Background: Myeloproliferative neoplasms (MPN) are hematopoietic disorders characterized by abnormal proliferation of the myeloid lineage. Three classic subtypes are polycythemia vera (PV), essential thrombocythemia (ET), and primary myelofibrosis (PMF). These disorders are well known for their association with the JAK2 V617F mutation, in addition to mutations in MPL exon 10, and JAK2 exon 12. CALR mutations were detected in approximately 20% to 25% of patients with ET and PMF and not in patients with PV. Most CALR mutations were deletions and insertions in exon 9, which caused frameshift mutations.
Methods: This study included 60 Taiwanese patients with MPN. We identified CALR mutations in patients with MPN using the high-resolution melting (HRM) analysis. Additionally, the HRM analysis was compared with ipsogen CALR RGQ PCR. To confirm the results of HRM and ipsogen CALR RGQ PCR, sequencing analysis was also conducted all the samples.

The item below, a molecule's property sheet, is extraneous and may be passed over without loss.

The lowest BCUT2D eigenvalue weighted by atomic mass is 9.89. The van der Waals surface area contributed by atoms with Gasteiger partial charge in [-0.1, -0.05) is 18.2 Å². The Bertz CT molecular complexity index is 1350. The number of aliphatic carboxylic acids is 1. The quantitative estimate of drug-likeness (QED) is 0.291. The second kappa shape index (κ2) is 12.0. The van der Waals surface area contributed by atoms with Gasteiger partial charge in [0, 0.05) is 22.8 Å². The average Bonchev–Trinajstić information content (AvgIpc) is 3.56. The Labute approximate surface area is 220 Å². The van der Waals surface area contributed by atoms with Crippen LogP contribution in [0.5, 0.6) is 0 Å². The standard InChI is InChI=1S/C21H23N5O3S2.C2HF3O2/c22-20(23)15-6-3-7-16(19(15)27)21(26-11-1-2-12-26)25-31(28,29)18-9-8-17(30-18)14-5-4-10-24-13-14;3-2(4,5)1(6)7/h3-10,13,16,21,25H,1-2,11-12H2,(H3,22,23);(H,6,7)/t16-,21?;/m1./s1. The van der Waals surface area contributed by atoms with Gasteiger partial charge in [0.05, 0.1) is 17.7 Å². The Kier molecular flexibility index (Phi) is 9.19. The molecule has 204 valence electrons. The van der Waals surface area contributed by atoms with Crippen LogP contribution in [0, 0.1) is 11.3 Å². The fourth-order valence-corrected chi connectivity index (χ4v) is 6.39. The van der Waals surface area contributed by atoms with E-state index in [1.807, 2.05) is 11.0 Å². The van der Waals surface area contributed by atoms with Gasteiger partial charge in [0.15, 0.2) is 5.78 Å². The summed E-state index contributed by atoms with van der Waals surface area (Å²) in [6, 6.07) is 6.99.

Results: Up to 6.25% of CALR mutations were successfully detected in patients with MPN using HRM analysis. Eight out of 65 patients (12.3%) were positive for the presence of CALR mutation, including p.L367fs*46 and p.K385fs*47. The results proved 100% comparable to those obtained using ipsogen CALR RGQ PCR.
Conclusions: The HRM analysis and ipsogen CALR RGQ PCR are feasible and reliable techniques for the detection of CALR mutation. Furthermore, HRM offers several benefits, for example, it is time-saving, inexpensive, and does not require many personnel.